2012 Holiday Gift Giving Guide: Software

It’s amazing how much organizing/productivity software there is. It’s even more incredible that software has become a valid gift option. When I was a kid, getting software for Christmas meant you got a game. Today, there’s an app for just about anything you want to do. Below is a list of can’t-miss apps to keep your family and loved ones organized and productive in the new year, or to add to your wish list:

  1. An Evernote Premium account. Evernote is my external brain. I use it for “cold storage” of reference material. That is, information that doesn’t require action but will be useful in the future. Evernote is great because it automatically syncs your information across almost any device with an Internet connection. It has very powerful search function, tagging, and more that makes it easy to find what you’re searching for in your stuff. The $45 premium account enables larger uploads, offline notebooks, improved upload speeds and collaboration with other users.
  2. Dropbox Pro account. Dropbox is so useful I almost think it should be installed on computers by default. The online storage solution is a fantastic way to backup important documents and share them with others. With Dropbox, you can access your stuff from nearly any Internet-connected computer. The pro account starts at $9.99 per month for 100 GB of online storage. I use it every single day.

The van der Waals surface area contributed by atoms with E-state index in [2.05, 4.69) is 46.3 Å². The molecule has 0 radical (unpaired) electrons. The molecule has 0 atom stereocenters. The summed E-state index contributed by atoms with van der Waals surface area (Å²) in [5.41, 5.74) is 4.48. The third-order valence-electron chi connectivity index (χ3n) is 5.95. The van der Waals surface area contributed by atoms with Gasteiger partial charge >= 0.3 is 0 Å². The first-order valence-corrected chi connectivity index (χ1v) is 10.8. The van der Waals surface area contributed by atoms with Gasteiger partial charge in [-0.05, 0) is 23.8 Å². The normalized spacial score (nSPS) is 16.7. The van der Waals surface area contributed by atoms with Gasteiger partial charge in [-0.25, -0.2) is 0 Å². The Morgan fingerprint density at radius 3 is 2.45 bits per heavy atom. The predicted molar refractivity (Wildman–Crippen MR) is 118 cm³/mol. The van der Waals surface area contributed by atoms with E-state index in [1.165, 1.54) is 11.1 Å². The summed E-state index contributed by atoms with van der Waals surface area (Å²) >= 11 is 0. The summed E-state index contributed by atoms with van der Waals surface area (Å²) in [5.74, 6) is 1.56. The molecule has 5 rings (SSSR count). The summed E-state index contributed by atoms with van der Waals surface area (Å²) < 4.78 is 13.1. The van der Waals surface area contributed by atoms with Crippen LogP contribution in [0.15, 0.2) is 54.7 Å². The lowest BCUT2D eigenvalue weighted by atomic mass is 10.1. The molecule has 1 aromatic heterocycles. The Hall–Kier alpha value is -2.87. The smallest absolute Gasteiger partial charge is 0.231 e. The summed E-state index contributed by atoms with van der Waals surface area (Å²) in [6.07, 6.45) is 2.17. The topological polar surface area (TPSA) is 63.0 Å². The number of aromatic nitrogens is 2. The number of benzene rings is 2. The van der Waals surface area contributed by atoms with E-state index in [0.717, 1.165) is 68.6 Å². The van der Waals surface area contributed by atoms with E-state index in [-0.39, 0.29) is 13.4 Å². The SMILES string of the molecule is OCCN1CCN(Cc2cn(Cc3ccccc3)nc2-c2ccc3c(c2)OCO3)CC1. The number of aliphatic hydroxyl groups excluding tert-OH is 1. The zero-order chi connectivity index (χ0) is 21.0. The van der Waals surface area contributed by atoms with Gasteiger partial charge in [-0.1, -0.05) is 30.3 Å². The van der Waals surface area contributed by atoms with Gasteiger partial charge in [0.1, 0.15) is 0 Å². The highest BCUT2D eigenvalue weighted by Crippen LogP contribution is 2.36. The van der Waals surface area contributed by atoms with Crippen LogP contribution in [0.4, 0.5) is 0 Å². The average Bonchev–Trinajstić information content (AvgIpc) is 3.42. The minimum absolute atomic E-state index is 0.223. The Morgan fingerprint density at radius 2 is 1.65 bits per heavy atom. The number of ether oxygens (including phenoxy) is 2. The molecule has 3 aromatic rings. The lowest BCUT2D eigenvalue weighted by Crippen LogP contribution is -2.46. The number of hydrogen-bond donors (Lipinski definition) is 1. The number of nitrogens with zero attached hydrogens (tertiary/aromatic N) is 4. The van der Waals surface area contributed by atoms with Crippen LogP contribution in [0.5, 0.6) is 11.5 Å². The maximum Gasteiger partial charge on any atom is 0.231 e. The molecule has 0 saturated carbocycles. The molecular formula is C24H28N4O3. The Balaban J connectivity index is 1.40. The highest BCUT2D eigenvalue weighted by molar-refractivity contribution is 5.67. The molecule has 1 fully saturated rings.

3. This Life pro account. I wrote about This Life earlier this year and I’m still enjoying it. This Life lets you organize and share your photos and videos easily and with a beautiful interface. Uploading photos is easy, as is creating “Stories.” This Life Stories collections of photos that you’d like to group together, like those of a certain person, trip, location, time period or whatever you desire. It’s browser-based so, like the other applications I’ve suggested to far, it doesn’t’ matter if you own a Mac or a Windows machine. There’s also a great app for the iPhone and iPad. The Family Plan lets you upload and share 50,000 photos or 25 hours of HD video (1080p) for $14.99 per month.
  4. Backup software. This is the gift that keeps on saving, not giving. As a Mac user I recommend Dolly Drive. Named for Dolly the cloned sheep (get it?), Dolly Drive uses Apple’s own Time Machine software to save your backup remotely, or “in the cloud.” I’ve been using it for years now and it’s always worked. Local backups are important – like a hard drive in your house or office – but remote backups are even more so. Dolly Drive puts your backup on their own server. That way, a laptop can back up anytime, even when it’s not in your home. Dolly Drive starts at just $3 per month. Windows users should consider Carbonite for similar, remote, automatic backups that start at $59/year. And, Erin swears by Backblaze. Irrespective of the program you choose, backup your computer and make sure your loved one’s computers are backed up, too.